East of this is the barrow on the north of the scheduling, also the northernmost of the three aligned barrows. It has an oval mound of earth and stone and is thought to have been constructed in layers, clay type material being visible above a darker layer. It has no external ditch. The mound is oval, measuring approximately 24m across north-south by 21.5m east-west, and 1.2m high. It has a flattish top, surrounded by a shelf in the region of 1.4m wide and 0.2m-0.3m high, except on the east side where its side curves down to ground level. On the top of the barrow, west of the centre, are several modern piles of stones. A ditch along the north of the mound is also thought to be the result of relatively recent disturbance.

Further east is the barrow standing on the highest point of the hill, in the middle of the scheduling, and in the centre of the alignment of three. This barrow again has an oval mound with no external ditch apparent, made of earth and stones including quartz and slate rubble. It measures 20.5m east-west by 15.8m north-south and its overall height is around 1.7m. The mound is stepped in profile, having a slightly hollow top some 10m across and up to 0.9m high, encircled by a brim around 2m wide and 0.8m high. It has been modified by erosion and by a pit around 4m across and 0.5m deep towards the east.

The next barrow is the third in the alignment, and the most southerly in the scheduling. It has a sub-circular mound measuring 16.2m across north-south by 15.5m east-west, and around 0.7m high, with no surrounding ditch. The fabric of the barrow appears to include clay as well as quartz and slate stones. The mound is of platform type, with fairly steep sides and a slightly concave top. It has a modern deposit of stones towards its east side, and a hollow north of its centre.

In the south east of the scheduling is a barrow thought to have been reduced in modern times, visible as a mound of dark earth with quartz rubble approximately 18m in diameter, irregular in profile but up to 0.4m high.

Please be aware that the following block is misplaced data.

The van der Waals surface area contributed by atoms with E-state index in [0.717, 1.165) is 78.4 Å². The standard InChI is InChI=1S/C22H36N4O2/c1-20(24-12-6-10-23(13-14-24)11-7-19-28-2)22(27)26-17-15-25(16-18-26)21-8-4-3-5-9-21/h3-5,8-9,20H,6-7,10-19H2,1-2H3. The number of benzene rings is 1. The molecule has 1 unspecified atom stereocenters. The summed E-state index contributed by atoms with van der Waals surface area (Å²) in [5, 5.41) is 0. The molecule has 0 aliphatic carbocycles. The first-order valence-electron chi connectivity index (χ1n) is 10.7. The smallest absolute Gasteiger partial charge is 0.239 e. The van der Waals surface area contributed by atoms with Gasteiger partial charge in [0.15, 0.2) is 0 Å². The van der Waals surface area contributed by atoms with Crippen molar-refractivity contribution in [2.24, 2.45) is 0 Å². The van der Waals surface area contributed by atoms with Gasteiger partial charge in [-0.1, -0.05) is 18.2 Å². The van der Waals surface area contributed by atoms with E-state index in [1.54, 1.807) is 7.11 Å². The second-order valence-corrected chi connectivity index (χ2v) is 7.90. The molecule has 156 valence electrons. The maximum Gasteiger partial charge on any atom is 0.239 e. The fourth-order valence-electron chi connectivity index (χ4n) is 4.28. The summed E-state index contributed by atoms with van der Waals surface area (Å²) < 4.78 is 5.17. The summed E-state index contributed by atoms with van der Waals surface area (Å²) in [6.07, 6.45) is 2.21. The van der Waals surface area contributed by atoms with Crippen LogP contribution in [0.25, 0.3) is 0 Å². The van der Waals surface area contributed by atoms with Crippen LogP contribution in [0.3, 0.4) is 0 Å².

Lastly, the easternmost barrow in this group has an oval mound, measuring 28m east-west by 25.5m north-south, and 1.7m high; again, no external ditch is known. The fabric of the mound includes clay, earth, and slate and quartz stones. The mound has a rounded, bowl type profile. It has a depression in its top, probably the result of an antiquarian excavation, and a relatively recent hollow in its south side.

All modern fencing is excluded from the scheduling, although the ground beneath it is included.

MAP EXTRACT The site of the monument is shown on the attached map extract. It includes a 2 metre boundary around the archaeological features, considered to be essential for the monument's support and preservation.

Selected Sources

Books and journals
Borlase, W C, Naenia Cornubiae, (1872), 243
Other
MS at RIC library, Truro. Date approx, Henderson, C, Notebooks of Parochial Antiquities, Notebooks of Parochial Antiquities, (1917)
MS at RIC library, Truro. Date approx, Henderson, C, Notebooks of Parochial Antiquities, Notebooks of Parochial Antiquities, (1917)
MS at RIC library, Truro. Date approx, Henderson, C, Notebooks of Parochial Antiquities, Notebooks of Parochial Antiquities, (1917)
Quinnell, NV, Ordnance Survey Index Card, (1972)
Saunders, AD, AM7, (1958)
SW 96 NE 3, Quinnell, NV, Ordnance Survey Index Card, (1977)
SW 96 NW 37, Quinnell, NV, Ordnance Survey Index Card, (1977)
SW 96 NW 39, Quinnell, NV, Ordnance Survey Index Card, (1972)
Title: Cornwall Mapping Project Source Date: 1995 Author: Publisher: Surveyor:
Title: Ordnance Survey 1" Map Source Date: 1810 Author: Publisher: Surveyor:
Title: Ordnance Survey 1:2500 Map Source Date: 1880 Author: Publisher: Surveyor: Date approx.
Title: Ordnance Survey 1:2500 Map Source Date: 1908 Author: Publisher: Surveyor: Date approx.
Title: St Columb Major Tithe Apportionment Source Date: 1840 Author: Publisher: Surveyor:
Title: St Issey Tithe Apportionment Source Date: 1841 Author: Publisher: Surveyor:
Title: St Wenn Tithe Apportionment Source Date: 1841 Author: Publisher: Surveyor:

National Grid Reference: SW 94545 68230, SW 94674 68042, SW 94749 68110, SW 94784 68314, SW 94795 68181, SW 94823 67960, SW 94950 67938, SW 95123 68106

Map

Map
© Crown Copyright and database right 2017. All rights reserved. Ordnance Survey Licence number 100024900.
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This copy shows the entry on 14-Dec-2017 at 10:52:06.

End of official listing